Thursday, 18 July 2013

Little (miss) sunshine and the heart

These days, I always seem to be thinking about balance in medicine; a balance between risk and benefit, a balanced diet and so on. So as Ireland swelters in unusually hot weather conditions, I’ve found myself wondering about the balance between too little or too much sunlight and the health implications. I’m not alone in this. Over-exposure to sunlight and we need to think about skin cancers, for example. But what about too little? Well, one issue associated with too little sunshine is low vitamin D levels and it is suggested that a large number of the population of Ireland and the UK are currently deficient in said “sunshine” vitamin.

Research about vitamin D seems to be very popular at present and there seems to be an ever increasing body of evidence that vitamin D deficiency is associated with a multitude of illnesses. These range from the role of vitamin D in bone health, cancers, cardiovascular diseases and auto-immune diseases. There is even a vitamin D hypotheses in terms of explaining  the increased prevalence in northern latitude of multiple sclerosis. See Holick MF et al in the Am J Clin Nutr 2004 or Ascherio A. Ann Neurol 2007 for more.

Low vitamin D levels have been linked to increased coronary heart disease risk. However, frequently the findings were in small studies. In the last fortnight research was publish in JAMA regarding the MESA cohort. This was a large study of ethnically diverse patients who were free of clinical heart disease at time of enrollment. Amongst the findings it was noted that low serum levels of 25-hydroxy vitamin D independently predicted raised long-term risk of coronary heart disease events among white participants (as opposed to African American for example). This study was described by a JAMA editorial as being “robust” and it is interesting that outcomes were adjusted for a multitude of CHD risk factors: age, sex, BMI, smoking status, excercise, diabetes status, cholesterol for example, so it appears as if the evidence is getting stronger. See here for more.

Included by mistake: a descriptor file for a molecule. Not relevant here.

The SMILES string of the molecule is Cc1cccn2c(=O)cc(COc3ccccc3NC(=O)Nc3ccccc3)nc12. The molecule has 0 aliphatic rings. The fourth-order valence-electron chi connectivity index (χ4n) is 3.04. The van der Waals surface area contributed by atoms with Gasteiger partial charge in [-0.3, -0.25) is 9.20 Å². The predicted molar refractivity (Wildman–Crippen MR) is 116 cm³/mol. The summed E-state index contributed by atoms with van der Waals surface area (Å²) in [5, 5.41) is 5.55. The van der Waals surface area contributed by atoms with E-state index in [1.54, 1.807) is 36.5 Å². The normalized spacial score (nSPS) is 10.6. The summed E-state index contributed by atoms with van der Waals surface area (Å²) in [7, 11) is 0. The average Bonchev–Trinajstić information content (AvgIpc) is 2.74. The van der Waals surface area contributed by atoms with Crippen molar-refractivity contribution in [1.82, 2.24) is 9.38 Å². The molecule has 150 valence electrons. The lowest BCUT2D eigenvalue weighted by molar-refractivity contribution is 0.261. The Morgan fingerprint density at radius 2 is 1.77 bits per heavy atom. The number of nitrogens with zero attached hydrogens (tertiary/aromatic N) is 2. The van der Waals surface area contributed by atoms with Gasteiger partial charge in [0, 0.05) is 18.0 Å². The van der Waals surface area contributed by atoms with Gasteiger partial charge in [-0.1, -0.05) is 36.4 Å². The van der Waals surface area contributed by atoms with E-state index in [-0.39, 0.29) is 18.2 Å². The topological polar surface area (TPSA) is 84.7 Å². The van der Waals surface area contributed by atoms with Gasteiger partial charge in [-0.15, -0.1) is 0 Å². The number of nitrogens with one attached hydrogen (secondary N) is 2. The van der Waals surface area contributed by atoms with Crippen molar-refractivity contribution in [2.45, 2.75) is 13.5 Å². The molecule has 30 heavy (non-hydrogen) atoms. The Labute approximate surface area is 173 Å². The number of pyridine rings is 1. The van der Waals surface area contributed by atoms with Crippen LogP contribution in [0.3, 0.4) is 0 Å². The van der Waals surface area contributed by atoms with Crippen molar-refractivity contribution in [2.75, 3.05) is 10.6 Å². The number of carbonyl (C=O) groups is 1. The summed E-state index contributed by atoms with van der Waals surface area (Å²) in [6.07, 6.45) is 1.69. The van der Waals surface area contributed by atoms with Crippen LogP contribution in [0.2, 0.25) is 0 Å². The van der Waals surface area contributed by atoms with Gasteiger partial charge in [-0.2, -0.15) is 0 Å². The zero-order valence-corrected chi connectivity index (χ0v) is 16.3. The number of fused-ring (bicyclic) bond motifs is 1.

Although it would seem that there is an increasing body of evidence linking low vitamin D to increased coronary heart disease, a word of warning. Perhaps it might be best to consider getting your levels checked rather than spending longer in the sun. Skin cancer has been increasing over the past decades. According to the World Health Organisation one in three cancers diagnosed is a skin cancer. Reducing exposure to sunlight’s UV rays really is our own resposibility. See here.

Good advice for the current strong sunlight is don’t forget the Australian mantra regarding adequate clothes, sun-cream and hats, “Slip-Slop-Slap” before heading out into the sun.

For Health Screening Software that gives personalised Vitamin D advice CLICK HERE

No comments:

Post a Comment